54      Devinlec contends that, contrary to what T.I.M.E. ART claims, the Court of First Instance took into account the objective conditions under which the goods were marketed, but did not accept the professional nature of the sector of the public targeted by the goods. The Court of First Instance held that those who buy a watch are final consumers, and not professionals, whose level of attention is fairly high, sometimes thanks to the assistance of a salesperson.

 Findings of the Court

55      In so far as it complains that the Court of First Instance held that there was a likelihood of confusion between the opposing marks on the basis of contradictory reasoning as regards the manner in which the goods covered by the marks are marketed and the level of attention of the public targeted by those goods, T.I.M.E. ART relies on an incorrect reading of the judgment under appeal.

56      While it is true that the Court of First Instance acknowledged in paragraph 89 of the judgment under appeal that the goods in question are generally sold through a salesperson who lavishes certain advice on the buyer and that the level of attention of the relevant public is high, having regard to the objective circumstances in which the goods protected by the opposing marks are marketed, the fact remains that it also held that the meaning of the verbal elements of the marks will not be understood immediately by the average French consumer, in particular on account of the technical and specialised fields in which the terms ‘quantum’ and ‘quantième’ are used. In addition, it expressly ruled out, in paragraphs 102 to 107 of the judgment under appeal, the taking into account, when assessing the likelihood of confusion, of the particular circumstances in which the goods in question were marketed.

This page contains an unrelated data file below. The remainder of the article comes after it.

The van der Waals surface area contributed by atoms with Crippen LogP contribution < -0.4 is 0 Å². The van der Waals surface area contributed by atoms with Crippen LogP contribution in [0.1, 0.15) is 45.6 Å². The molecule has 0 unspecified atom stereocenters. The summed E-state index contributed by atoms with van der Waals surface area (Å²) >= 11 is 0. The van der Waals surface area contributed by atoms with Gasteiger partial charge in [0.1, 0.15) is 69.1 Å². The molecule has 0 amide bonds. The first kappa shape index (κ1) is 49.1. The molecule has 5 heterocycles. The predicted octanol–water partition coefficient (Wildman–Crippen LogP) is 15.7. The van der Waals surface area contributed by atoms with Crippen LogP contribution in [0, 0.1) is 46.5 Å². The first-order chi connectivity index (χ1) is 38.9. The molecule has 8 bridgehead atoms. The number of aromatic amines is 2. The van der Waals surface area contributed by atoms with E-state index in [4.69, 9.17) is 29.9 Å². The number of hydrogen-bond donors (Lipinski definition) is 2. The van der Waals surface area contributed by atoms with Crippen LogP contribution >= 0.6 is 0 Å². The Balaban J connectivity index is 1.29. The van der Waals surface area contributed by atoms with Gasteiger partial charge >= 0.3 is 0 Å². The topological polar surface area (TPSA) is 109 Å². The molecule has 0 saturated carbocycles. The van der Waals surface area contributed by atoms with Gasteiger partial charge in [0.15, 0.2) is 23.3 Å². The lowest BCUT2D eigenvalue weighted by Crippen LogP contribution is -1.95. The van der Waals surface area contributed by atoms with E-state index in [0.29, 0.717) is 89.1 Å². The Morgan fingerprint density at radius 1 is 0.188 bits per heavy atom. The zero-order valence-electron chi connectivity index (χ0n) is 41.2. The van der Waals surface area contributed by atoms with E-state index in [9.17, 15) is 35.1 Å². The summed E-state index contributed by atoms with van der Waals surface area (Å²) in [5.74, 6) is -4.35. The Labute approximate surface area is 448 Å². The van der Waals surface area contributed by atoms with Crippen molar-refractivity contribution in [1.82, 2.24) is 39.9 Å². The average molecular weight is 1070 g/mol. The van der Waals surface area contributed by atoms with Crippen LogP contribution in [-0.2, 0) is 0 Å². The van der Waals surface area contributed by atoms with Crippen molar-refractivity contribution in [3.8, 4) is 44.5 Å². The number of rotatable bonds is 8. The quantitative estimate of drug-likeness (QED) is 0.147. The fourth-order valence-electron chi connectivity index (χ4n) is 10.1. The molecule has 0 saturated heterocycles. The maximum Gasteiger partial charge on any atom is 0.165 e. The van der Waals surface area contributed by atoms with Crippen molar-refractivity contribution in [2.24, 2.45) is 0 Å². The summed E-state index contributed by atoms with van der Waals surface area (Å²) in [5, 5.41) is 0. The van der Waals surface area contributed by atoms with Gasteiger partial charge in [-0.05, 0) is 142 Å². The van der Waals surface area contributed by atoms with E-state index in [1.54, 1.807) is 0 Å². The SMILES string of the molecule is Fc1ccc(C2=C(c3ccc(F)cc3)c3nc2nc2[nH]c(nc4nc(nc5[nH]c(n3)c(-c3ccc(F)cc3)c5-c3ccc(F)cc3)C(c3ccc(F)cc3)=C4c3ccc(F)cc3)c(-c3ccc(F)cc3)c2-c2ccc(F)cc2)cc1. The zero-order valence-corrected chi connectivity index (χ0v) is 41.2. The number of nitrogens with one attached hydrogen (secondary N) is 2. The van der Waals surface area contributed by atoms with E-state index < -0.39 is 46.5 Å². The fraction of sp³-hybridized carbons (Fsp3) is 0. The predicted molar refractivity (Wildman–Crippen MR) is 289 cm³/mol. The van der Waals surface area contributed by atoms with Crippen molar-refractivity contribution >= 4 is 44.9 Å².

57      For the reasons already set out in paragraph 51 of this judgment, the finding by the Court of First Instance that the relevant public is not capable of grasping directly the meaning of the earlier national mark cannot, save where the facts and evidence put before the Court of First Instance have been distorted, be subject to review by the Court of Justice on appeal.

58      In addition, as OHIM rightly argued, contrary to what T.I.M.E ART claims, the Court of First Instance did not disregard the impact of the relevant public’s indirect understanding of the earlier mark, but merely held that this impact was not sufficient to outweigh to a large extent the elements of the opposing marks which are visually and phonetically similar.

59      As regards the fact that the particular circumstances in which the goods in question were marketed were not taken into account, the Court of First Instance was fully entitled to hold that, since these may vary in time and depending on the wishes of the proprietors of the opposing marks, it is inappropriate to take those circumstances into account in the prospective analysis of the likelihood of confusion between those marks.

60      Accordingly, the third part of the second plea must be rejected as being in part inadmissible and in part unfounded and the appeal must therefore be dismissed in its entirety.

 Costs

61      Under Article 69(2) of the Rules of Procedure of the Court, applicable to appeal proceedings by virtue of Article 118 of those Rules, the unsuccessful party is to be ordered to pay the costs if they have been applied for in the successful party’s pleadings. Since OHIM and Devinlec have applied for costs against T.I.M.E. ART and the latter has been unsuccessful, it must be ordered to pay the costs.

On those grounds, the Court (Seventh Chamber) hereby:

1.      Dismisses the appeal;

2.      Orders T.I.M.E. ART Uluslararasi Saat Ticareti ve di? Ticaret A? to pay the costs.

[Signatures]

* Language of the case: English.



Disclaimer